I remain silent as Nate splashes my face with cool water and I swig some back, trying to rinse the coppery taste out of my mouth. I’ve heard this guy likes to draw his beatings out, so I’m not worried about him charging me like a bull. I am worried about the crowd shoving me in, though. I can feel their impatience swelling in the air over my pause. They want to see my skull hit the ground. Now. This is real underground fighting. The kind that brings the high-rolling criminal element and thrill-seekers together like family at Christmas. There are no weight classes here. No drug tests. No rules. No true refereeing. The match doesn’t end until one fighter’s broken body is collected off the ground.
Not exactly the world a loving father would introduce his son into. But I don’t have a loving father. I have a mean wannabe-mobster prick of a dad, who—after pounding on me enough to teach me how to hold my own and harden my muscles beyond their years—decided he could make some real cash by throwing me into L.A.’s illegal fighting scene. At the age of seventeen, when my body wasn’t even fully developed but was solid on account of the grueling workouts my dad insisted on. I can’t say that I went unwillingly. I’ve even enjoyed it, most times. It’s always my dad’s face I’m bashing in, his bones I’m snapping, every time I raise my fists.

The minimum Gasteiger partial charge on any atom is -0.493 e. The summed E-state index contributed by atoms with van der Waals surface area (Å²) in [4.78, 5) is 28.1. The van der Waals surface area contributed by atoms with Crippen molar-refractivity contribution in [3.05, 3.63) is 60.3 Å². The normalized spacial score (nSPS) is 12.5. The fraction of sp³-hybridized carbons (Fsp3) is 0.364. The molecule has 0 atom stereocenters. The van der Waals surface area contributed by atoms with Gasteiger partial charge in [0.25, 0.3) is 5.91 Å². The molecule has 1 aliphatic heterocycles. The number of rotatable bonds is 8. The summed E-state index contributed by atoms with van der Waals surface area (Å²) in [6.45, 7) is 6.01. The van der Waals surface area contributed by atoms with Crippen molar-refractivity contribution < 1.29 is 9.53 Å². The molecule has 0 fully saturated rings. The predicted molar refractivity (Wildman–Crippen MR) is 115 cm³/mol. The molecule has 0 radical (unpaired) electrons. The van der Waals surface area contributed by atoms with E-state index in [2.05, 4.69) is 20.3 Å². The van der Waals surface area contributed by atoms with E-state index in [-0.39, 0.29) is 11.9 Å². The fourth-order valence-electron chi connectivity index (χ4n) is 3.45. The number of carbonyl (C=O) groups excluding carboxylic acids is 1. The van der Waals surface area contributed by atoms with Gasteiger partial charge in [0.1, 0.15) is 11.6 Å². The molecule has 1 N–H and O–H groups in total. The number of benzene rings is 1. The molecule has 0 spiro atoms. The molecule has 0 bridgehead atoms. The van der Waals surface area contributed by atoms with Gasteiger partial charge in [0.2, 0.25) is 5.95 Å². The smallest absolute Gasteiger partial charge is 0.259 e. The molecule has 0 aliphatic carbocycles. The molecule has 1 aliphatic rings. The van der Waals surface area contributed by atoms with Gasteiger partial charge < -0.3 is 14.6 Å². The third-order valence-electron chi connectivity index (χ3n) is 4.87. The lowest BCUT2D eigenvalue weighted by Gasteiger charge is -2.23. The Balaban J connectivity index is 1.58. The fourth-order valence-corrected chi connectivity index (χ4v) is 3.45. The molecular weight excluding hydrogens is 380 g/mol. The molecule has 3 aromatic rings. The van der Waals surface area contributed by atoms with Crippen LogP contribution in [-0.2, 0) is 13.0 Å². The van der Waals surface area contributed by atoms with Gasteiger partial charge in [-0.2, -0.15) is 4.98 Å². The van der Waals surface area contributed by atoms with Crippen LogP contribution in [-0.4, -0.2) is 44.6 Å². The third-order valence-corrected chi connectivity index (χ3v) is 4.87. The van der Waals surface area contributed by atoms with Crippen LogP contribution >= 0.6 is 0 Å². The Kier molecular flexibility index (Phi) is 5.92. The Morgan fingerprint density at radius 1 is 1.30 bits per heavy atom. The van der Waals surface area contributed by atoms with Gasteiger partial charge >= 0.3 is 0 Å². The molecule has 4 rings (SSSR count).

Every time I pulverize my opponent.
And now, at nineteen years old, I’ve ended up fighting for my life in the upper echelon of this illicit world. I could win big on this one with what I put down. Or I could end up in a body bag. As I gaze at the goon in front of me—steroid-enhanced pecs twitching with anticipation, ugly veins protruding from his neck, his face a hideous mess of blood and ink—I accept that I probably won’t be the last one standing here, tonight. I’m a fucking moron for showing up to this fight. Jones is likely high on meth. Nothing short of two shots of fentanyl is going to bring the animal to his knees, and I don’t have elephant tranquilizers in my back pocket.